Those amenities no longer exist. Depending on the location, drive-in theater owners might do special theme nights or giveaways, but you'll have to take care of your own laundry and wash your car before you get there. But for some people, that stuff doesn't matter, if it never did. Going to the drive-in today is something people do because they did it when it was younger. Whether it's a way to relive the past, or enjoy a beautiful summer night, it's still about the experience.
Terry Frank, Debbie Frank, and granddaughter Madison Hart of Leesburg pulled into the Tri-Way Drive-In driving a cherry red 1969 Ranchero that Terry had modified for prime outdoor movie watching. Amid the more current, boring fiberglass vehicles nearby, the Ranchero was practically blaring the soundtrack to American Graffiti without making a sound.
Debbie says of the drive-in, “it's nostalgic. “My mom brought us in our pjs, and we'd go play on the playground, and all the other kids were in their pajamas.”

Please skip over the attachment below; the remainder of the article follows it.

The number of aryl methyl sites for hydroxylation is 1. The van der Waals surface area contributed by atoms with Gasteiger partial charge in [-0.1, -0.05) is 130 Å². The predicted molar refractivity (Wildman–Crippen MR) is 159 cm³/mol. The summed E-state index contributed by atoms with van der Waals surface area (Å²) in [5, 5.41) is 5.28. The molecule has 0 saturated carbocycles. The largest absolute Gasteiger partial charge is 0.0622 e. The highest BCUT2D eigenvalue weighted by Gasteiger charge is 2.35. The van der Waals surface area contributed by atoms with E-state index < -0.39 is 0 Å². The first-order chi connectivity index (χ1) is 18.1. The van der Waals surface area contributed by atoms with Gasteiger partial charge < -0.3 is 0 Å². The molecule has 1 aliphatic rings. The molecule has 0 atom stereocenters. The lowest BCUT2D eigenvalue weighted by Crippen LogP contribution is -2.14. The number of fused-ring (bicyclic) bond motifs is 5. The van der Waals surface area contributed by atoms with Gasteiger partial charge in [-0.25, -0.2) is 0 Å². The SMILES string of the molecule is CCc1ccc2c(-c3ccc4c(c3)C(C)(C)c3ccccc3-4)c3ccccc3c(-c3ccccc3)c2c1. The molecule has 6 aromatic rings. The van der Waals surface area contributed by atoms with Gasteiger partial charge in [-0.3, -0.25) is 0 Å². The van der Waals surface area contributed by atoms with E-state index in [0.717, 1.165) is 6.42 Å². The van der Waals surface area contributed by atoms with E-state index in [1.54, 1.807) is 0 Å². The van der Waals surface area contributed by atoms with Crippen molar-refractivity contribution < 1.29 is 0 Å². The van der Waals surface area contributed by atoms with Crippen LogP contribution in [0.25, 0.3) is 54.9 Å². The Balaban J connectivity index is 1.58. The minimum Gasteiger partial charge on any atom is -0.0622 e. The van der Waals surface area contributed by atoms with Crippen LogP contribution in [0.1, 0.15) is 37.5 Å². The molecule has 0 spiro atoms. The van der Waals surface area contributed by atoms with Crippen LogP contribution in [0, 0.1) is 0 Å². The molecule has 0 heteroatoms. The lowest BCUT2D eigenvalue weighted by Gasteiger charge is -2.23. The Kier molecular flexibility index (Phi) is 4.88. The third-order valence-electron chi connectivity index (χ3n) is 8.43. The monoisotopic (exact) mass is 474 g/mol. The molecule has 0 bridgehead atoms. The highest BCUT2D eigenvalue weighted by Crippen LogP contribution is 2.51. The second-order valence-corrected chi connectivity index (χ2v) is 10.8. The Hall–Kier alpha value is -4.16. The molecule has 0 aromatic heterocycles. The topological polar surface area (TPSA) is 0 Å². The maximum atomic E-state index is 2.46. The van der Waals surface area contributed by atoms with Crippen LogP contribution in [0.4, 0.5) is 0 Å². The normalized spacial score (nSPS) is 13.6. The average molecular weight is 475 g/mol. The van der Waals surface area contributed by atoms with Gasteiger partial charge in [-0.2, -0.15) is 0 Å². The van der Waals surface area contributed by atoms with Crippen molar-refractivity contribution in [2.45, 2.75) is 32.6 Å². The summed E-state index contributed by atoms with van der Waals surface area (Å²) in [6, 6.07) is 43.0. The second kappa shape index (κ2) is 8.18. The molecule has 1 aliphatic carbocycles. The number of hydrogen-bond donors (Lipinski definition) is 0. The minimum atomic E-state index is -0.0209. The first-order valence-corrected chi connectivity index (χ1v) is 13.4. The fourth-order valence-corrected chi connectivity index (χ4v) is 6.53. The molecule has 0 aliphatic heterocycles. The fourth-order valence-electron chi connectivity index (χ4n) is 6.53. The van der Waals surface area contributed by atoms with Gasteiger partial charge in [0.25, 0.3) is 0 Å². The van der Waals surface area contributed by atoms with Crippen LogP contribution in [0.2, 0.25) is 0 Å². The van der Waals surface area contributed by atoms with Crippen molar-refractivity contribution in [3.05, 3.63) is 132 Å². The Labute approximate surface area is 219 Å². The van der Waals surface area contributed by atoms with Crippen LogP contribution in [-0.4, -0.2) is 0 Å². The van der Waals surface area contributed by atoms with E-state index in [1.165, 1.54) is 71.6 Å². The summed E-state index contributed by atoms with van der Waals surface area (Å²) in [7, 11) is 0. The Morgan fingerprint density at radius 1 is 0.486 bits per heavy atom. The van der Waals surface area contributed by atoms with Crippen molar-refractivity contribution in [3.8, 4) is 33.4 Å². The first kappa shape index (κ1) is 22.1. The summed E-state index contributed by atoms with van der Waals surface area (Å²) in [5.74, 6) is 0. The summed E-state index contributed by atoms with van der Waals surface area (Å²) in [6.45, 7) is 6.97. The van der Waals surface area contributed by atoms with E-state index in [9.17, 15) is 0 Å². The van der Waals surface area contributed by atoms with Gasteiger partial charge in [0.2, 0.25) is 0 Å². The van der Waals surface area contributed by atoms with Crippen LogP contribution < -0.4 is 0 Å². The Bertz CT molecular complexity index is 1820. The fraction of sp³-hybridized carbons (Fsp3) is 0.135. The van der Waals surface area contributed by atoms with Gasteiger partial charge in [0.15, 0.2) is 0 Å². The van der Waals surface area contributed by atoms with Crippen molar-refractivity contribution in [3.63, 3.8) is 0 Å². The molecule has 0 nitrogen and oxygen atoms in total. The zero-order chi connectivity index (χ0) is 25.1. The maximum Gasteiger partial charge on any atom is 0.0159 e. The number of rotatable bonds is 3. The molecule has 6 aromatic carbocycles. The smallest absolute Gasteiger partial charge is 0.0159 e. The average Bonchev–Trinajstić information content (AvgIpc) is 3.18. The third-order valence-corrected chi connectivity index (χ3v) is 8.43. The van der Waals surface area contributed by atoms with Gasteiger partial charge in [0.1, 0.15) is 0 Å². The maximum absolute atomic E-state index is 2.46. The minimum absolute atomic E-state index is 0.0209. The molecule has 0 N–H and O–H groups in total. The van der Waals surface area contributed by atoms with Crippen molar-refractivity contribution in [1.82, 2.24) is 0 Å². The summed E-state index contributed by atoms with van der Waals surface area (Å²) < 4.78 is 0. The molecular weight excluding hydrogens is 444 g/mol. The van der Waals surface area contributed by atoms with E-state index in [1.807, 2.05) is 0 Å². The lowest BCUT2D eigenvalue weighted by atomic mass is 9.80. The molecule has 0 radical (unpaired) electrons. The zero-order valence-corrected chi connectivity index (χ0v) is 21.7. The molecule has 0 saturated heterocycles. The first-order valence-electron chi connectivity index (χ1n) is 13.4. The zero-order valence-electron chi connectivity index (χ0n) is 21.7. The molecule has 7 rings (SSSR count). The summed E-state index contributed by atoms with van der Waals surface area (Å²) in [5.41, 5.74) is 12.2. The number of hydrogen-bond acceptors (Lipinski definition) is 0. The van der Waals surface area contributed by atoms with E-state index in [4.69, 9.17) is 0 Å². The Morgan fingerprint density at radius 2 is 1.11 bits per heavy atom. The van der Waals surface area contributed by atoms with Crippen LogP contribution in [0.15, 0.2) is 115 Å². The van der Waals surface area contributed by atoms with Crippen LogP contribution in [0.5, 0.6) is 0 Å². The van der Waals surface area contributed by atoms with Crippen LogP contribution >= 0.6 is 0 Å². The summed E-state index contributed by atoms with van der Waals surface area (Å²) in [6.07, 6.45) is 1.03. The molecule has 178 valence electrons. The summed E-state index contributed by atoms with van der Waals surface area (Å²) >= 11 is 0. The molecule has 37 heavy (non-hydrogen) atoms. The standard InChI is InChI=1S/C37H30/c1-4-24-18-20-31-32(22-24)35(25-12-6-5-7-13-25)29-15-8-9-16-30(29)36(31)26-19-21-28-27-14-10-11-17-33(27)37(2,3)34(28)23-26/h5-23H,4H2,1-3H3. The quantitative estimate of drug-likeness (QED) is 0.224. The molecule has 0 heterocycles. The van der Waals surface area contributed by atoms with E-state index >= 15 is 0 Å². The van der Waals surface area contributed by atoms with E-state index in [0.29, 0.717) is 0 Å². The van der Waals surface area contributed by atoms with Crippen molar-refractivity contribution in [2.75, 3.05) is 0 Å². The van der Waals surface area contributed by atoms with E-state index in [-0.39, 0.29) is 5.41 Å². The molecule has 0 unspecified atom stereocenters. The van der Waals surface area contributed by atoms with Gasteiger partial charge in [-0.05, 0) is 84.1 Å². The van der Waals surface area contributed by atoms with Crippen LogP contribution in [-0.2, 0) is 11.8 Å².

When asked if they are drive-in regulars, Debbie says, “we try to be.” The Tri-Way is about an hour from their home.
Madison goes to drive-ins with her mother and her grandparents. She's experiencing something that most of her peers have not. “A lot of my friends say they never have [been to a drive-in]. A lot of people I think don't know that there still are drive-ins. We're lucky because we have a lot in this area.”
And we do. In northern Indiana, there are five drive-ins about an hour and fifteen minutes from Fort Wayne. A sixth one, in Knox, is probably an hour and a half to two hours away.
Terry knew the potential of the car to be the ultimate drive-in theater ride. Not quite a pick-up truck, but with more horizontal space than your typical car, he customized it with portable speakers for optimal sound.
“I had the seat made in the back. It's ideal for drive-in theaters. It's the same color, same design.” It also has seat belts.